The image was taken on the side of the highway. It was edited later on in an app. At no point over the course of 5500 miles did I find cause to pull out my digital camera for an image, nor to use my camcorder. In most situations, the camera on the smartphone was more than enough, often recording with higher quality than a digital camera from a mere two years ago would be capable of. I could edit from the same device and fire the content off to an Internet-wide audience. All with a few taps.
It was around the 2000 mile mark when I had a realization: the smartphone was everything. It was the constellation finder in the middle of a Utah night. It was a car repair manual on the side of the highway. It was a banker micro-managing my funds. It was my Spanish translator. It was my Internet connection in WiFi-barren lands. It was my connection to distant friends. It was my ebook reader late at night. It was my lazy distraction.
The more I wondered what the trip would be like without the smartphone, the more I realized how much would be lost. A smartphone didn’t just make these activities more convenient – it both simplified and optimized them.
Smartphones are valuable beyond their price tags, yet there are still downsides to them, and one becomes painfully aware of those issues when the device moves beyond mere companion and transforms into an essential life tool.
In the technical sense, smartphones have three issues: reception, battery life, and screen size. The value of one’s handset drops at about the same rate as bars drop in a low-coverage area. Low battery life neutralizes even the most powerful handset, and a small screen slows down even the most efficient multi-tasking. All these things will be solved in time, however, as technology grows.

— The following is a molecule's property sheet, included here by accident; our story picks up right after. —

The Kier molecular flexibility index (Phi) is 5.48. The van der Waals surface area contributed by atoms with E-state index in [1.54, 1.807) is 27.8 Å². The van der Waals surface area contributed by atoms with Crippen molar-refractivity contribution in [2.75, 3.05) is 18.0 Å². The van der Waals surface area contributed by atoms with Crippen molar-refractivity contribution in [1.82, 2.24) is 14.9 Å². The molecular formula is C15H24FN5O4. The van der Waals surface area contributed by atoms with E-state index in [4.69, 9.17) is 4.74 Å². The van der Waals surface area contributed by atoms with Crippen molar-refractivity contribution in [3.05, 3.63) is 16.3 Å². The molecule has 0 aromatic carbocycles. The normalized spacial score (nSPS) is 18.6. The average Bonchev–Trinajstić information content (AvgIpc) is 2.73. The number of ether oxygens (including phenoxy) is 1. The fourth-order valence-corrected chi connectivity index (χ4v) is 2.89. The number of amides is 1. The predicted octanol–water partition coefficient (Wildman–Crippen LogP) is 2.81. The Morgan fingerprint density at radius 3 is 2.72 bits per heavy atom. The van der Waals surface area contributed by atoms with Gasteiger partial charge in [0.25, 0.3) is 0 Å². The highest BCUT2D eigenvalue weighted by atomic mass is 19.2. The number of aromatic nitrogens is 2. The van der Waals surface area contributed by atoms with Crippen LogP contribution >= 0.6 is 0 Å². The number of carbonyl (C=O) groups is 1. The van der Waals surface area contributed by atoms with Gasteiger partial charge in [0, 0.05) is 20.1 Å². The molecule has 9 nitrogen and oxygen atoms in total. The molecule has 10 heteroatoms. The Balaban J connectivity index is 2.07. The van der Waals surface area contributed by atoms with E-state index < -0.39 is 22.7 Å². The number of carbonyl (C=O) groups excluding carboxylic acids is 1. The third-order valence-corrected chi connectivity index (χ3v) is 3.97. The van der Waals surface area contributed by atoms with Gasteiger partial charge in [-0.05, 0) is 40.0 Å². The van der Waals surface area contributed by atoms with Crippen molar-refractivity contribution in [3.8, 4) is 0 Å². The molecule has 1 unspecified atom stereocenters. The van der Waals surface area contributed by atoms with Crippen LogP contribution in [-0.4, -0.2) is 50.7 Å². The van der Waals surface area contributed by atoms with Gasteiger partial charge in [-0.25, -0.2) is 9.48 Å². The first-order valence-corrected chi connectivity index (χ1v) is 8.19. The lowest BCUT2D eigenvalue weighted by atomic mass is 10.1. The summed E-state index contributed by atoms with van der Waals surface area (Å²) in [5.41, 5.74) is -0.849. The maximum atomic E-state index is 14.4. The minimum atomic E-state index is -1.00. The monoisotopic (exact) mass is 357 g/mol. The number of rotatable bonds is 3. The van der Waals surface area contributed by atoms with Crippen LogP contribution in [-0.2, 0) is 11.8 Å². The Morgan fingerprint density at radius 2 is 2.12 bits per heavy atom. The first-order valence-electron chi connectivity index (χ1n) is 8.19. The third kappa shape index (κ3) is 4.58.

The other issue is the flip-side of everything a smartphone offers, and it isn’t something innovation can necessarily address: the total autonomy that comes with all your questions and needs being fulfilled in one easy-to-transport glowing screen. Before smartphones and everything they offer, interacting with fellow humankind was a necessity – directions were to be had at gas stations, lonely diners became random meal fellows, and we spent our down time hearing about others’ activities in person, not on Facebook.
A smartphone is simply a tool, so it can’t be blamed. People use that tool, and its efficiency eliminates many unnecessary – yet mostly enjoyable and memorable – encounters. Such is the nature of things. Though at times I marveled at how much a smartphone had to offer me, I also wondered what the trip would have been like without it from a different standpoint. More inefficient, yes. Inconvenient at times, yes. But perhaps it would have been more raw, more visceral, more interactive and uncertain.
The smartphone was a safety net, an insurance policy. When everything is at your fingertips and goes according to plan, a different thought begins to surface: maybe humans aren’t meant to have things run so smoothly. Maybe we need to get lost sometimes. Maybe we need to wonder what constellation those stars belong to and listen to the unsolicited stories of strangers and eat over-priced 50s-themed diner food.
If I had to summarize what spending 5500 miles relying on a smartphone taught me, it would be this: that technology is not separate from life, and life is not separate from technology. The difference is that smartphones are meant to complement life, but life isn’t meant to complement smartphones. It is only when our perspective of this becomes skewed that problems arise. Use it wisely, and a smartphone will be one of the most powerful tools you own.